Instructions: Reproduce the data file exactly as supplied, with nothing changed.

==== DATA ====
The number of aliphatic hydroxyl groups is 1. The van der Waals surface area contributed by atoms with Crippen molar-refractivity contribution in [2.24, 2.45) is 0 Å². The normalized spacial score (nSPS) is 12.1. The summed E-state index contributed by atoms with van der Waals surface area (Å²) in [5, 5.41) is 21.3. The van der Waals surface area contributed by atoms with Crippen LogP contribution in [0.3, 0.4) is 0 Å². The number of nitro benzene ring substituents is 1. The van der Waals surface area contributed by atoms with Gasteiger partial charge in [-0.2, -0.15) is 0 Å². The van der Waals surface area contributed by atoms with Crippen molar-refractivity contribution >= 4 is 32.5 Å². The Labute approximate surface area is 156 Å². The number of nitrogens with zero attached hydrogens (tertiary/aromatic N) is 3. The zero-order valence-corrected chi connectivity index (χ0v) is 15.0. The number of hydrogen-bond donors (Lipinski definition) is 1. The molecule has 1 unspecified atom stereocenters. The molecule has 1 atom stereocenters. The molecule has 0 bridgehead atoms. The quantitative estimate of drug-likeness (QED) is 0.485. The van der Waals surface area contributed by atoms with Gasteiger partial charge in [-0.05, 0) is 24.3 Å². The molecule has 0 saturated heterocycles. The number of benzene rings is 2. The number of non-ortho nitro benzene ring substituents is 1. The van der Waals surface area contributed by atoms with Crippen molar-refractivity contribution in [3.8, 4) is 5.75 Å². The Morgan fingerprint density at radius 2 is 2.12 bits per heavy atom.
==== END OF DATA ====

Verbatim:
The number of aliphatic hydroxyl groups is 1. The van der Waals surface area contributed by atoms with Crippen molar-refractivity contribution in [2.24, 2.45) is 0 Å². The normalized spacial score (nSPS) is 12.1. The summed E-state index contributed by atoms with van der Waals surface area (Å²) in [5, 5.41) is 21.3. The van der Waals surface area contributed by atoms with Crippen LogP contribution in [0.3, 0.4) is 0 Å². The number of nitro benzene ring substituents is 1. The van der Waals surface area contributed by atoms with Gasteiger partial charge in [-0.2, -0.15) is 0 Å². The van der Waals surface area contributed by atoms with Crippen molar-refractivity contribution >= 4 is 32.5 Å². The Labute approximate surface area is 156 Å². The number of nitrogens with zero attached hydrogens (tertiary/aromatic N) is 3. The zero-order valence-corrected chi connectivity index (χ0v) is 15.0. The number of hydrogen-bond donors (Lipinski definition) is 1. The molecule has 1 unspecified atom stereocenters. The molecule has 1 atom stereocenters. The molecule has 0 bridgehead atoms. The quantitative estimate of drug-likeness (QED) is 0.485. The van der Waals surface area contributed by atoms with Gasteiger partial charge in [-0.05, 0) is 24.3 Å². The molecule has 0 saturated heterocycles. The number of benzene rings is 2. The number of non-ortho nitro benzene ring substituents is 1. The van der Waals surface area contributed by atoms with Crippen molar-refractivity contribution in [3.8, 4) is 5.75 Å². The Morgan fingerprint density at radius 2 is 2.12 bits per heavy atom.